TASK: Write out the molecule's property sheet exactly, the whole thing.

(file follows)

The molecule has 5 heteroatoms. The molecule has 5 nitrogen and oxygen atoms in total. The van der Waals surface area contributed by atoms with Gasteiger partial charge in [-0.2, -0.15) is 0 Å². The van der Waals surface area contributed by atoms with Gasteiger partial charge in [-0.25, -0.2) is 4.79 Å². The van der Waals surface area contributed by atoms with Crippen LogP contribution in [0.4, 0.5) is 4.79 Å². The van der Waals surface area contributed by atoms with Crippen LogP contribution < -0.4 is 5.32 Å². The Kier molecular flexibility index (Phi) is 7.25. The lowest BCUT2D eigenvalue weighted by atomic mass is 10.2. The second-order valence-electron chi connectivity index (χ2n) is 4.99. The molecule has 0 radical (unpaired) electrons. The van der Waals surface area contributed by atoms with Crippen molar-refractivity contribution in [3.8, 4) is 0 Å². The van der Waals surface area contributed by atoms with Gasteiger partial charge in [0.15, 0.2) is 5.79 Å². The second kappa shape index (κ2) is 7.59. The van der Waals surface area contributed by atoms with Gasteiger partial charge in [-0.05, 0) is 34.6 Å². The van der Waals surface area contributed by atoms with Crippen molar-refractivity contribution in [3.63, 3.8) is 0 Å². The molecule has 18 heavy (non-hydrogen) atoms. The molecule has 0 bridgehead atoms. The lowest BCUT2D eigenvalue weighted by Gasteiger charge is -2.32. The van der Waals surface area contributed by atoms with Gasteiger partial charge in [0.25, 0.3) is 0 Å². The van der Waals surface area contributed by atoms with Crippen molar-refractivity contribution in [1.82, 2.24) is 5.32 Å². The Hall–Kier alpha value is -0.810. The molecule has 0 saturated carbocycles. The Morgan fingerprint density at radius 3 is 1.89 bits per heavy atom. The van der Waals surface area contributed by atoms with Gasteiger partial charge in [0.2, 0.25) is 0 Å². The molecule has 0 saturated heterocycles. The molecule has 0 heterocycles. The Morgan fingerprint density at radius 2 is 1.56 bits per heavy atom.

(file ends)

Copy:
The molecule has 5 heteroatoms. The molecule has 5 nitrogen and oxygen atoms in total. The van der Waals surface area contributed by atoms with Gasteiger partial charge in [-0.2, -0.15) is 0 Å². The van der Waals surface area contributed by atoms with Gasteiger partial charge in [-0.25, -0.2) is 4.79 Å². The van der Waals surface area contributed by atoms with Crippen LogP contribution in [0.4, 0.5) is 4.79 Å². The van der Waals surface area contributed by atoms with Crippen LogP contribution < -0.4 is 5.32 Å². The Kier molecular flexibility index (Phi) is 7.25. The lowest BCUT2D eigenvalue weighted by atomic mass is 10.2. The second-order valence-electron chi connectivity index (χ2n) is 4.99. The molecule has 0 radical (unpaired) electrons. The van der Waals surface area contributed by atoms with Crippen molar-refractivity contribution in [3.8, 4) is 0 Å². The van der Waals surface area contributed by atoms with Gasteiger partial charge in [0.15, 0.2) is 5.79 Å². The second kappa shape index (κ2) is 7.59. The van der Waals surface area contributed by atoms with Gasteiger partial charge in [-0.05, 0) is 34.6 Å². The van der Waals surface area contributed by atoms with Crippen molar-refractivity contribution in [3.63, 3.8) is 0 Å². The molecule has 18 heavy (non-hydrogen) atoms. The molecule has 0 bridgehead atoms. The lowest BCUT2D eigenvalue weighted by Gasteiger charge is -2.32. The van der Waals surface area contributed by atoms with Gasteiger partial charge in [0.25, 0.3) is 0 Å². The van der Waals surface area contributed by atoms with Crippen molar-refractivity contribution in [1.82, 2.24) is 5.32 Å². The Hall–Kier alpha value is -0.810. The molecule has 0 saturated carbocycles. The Morgan fingerprint density at radius 3 is 1.89 bits per heavy atom. The van der Waals surface area contributed by atoms with Gasteiger partial charge in [0.2, 0.25) is 0 Å². The molecule has 0 saturated heterocycles. The molecule has 0 heterocycles. The Morgan fingerprint density at radius 2 is 1.56 bits per heavy atom.